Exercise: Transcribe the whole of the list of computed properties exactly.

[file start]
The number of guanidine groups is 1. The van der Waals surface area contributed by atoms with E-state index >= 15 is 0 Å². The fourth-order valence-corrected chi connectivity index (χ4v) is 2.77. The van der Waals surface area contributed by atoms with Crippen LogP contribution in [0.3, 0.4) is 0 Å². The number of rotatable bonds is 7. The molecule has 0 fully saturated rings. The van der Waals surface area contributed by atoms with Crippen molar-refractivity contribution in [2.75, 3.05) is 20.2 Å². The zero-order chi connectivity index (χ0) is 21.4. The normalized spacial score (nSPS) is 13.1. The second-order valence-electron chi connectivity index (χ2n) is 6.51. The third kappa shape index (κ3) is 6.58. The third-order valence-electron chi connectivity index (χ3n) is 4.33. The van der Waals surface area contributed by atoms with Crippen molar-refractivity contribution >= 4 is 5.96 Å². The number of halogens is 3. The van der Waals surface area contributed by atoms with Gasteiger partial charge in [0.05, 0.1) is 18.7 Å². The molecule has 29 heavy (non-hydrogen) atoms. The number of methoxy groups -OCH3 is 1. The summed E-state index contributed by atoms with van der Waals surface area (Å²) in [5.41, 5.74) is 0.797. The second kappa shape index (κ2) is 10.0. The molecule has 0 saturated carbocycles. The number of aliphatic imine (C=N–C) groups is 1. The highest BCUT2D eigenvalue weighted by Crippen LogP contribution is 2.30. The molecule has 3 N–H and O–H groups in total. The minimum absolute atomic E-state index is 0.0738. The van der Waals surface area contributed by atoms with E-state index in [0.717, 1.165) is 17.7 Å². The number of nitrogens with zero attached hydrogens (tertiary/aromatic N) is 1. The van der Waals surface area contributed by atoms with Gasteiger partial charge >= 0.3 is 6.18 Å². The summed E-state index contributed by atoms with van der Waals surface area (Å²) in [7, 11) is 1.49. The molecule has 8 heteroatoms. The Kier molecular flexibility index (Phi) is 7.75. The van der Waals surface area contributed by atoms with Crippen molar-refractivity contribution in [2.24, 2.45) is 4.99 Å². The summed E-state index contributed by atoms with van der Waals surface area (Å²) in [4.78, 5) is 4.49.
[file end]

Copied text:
The number of guanidine groups is 1. The van der Waals surface area contributed by atoms with E-state index >= 15 is 0 Å². The fourth-order valence-corrected chi connectivity index (χ4v) is 2.77. The van der Waals surface area contributed by atoms with Crippen LogP contribution in [0.3, 0.4) is 0 Å². The number of rotatable bonds is 7. The molecule has 0 fully saturated rings. The van der Waals surface area contributed by atoms with Crippen molar-refractivity contribution in [2.75, 3.05) is 20.2 Å². The zero-order chi connectivity index (χ0) is 21.4. The normalized spacial score (nSPS) is 13.1. The second-order valence-electron chi connectivity index (χ2n) is 6.51. The third kappa shape index (κ3) is 6.58. The third-order valence-electron chi connectivity index (χ3n) is 4.33. The van der Waals surface area contributed by atoms with Crippen molar-refractivity contribution >= 4 is 5.96 Å². The number of halogens is 3. The van der Waals surface area contributed by atoms with Gasteiger partial charge in [0.05, 0.1) is 18.7 Å². The molecule has 29 heavy (non-hydrogen) atoms. The number of methoxy groups -OCH3 is 1. The summed E-state index contributed by atoms with van der Waals surface area (Å²) in [5.41, 5.74) is 0.797. The second kappa shape index (κ2) is 10.0. The molecule has 0 saturated carbocycles. The number of aliphatic imine (C=N–C) groups is 1. The highest BCUT2D eigenvalue weighted by Crippen LogP contribution is 2.30. The molecule has 3 N–H and O–H groups in total. The minimum absolute atomic E-state index is 0.0738. The van der Waals surface area contributed by atoms with E-state index in [0.717, 1.165) is 17.7 Å². The number of nitrogens with zero attached hydrogens (tertiary/aromatic N) is 1. The van der Waals surface area contributed by atoms with Gasteiger partial charge >= 0.3 is 6.18 Å². The summed E-state index contributed by atoms with van der Waals surface area (Å²) in [7, 11) is 1.49. The molecule has 8 heteroatoms. The Kier molecular flexibility index (Phi) is 7.75. The van der Waals surface area contributed by atoms with Crippen molar-refractivity contribution in [2.24, 2.45) is 4.99 Å². The summed E-state index contributed by atoms with van der Waals surface area (Å²) in [4.78, 5) is 4.49.